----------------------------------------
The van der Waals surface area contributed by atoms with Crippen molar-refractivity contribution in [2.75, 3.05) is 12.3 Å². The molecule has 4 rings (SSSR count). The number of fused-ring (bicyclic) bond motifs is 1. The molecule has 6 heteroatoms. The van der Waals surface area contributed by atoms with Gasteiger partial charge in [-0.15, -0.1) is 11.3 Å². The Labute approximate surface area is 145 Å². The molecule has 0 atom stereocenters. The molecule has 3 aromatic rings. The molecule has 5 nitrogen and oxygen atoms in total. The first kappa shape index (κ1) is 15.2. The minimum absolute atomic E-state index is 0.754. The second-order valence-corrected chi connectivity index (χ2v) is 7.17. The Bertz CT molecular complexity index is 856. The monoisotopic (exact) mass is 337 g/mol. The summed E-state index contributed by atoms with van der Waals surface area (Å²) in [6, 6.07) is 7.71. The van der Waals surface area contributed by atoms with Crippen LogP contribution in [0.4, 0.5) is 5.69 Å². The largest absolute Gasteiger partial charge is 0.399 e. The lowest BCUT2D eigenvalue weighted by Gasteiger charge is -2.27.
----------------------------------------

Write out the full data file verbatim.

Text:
The van der Waals surface area contributed by atoms with Crippen molar-refractivity contribution in [2.75, 3.05) is 12.3 Å². The molecule has 4 rings (SSSR count). The number of fused-ring (bicyclic) bond motifs is 1. The molecule has 6 heteroatoms. The van der Waals surface area contributed by atoms with Gasteiger partial charge in [-0.15, -0.1) is 11.3 Å². The Labute approximate surface area is 145 Å². The molecule has 0 atom stereocenters. The molecule has 3 aromatic rings. The molecule has 5 nitrogen and oxygen atoms in total. The first kappa shape index (κ1) is 15.2. The minimum absolute atomic E-state index is 0.754. The second-order valence-corrected chi connectivity index (χ2v) is 7.17. The Bertz CT molecular complexity index is 856. The monoisotopic (exact) mass is 337 g/mol. The summed E-state index contributed by atoms with van der Waals surface area (Å²) in [6, 6.07) is 7.71. The van der Waals surface area contributed by atoms with Crippen LogP contribution in [0.4, 0.5) is 5.69 Å². The largest absolute Gasteiger partial charge is 0.399 e. The lowest BCUT2D eigenvalue weighted by Gasteiger charge is -2.27.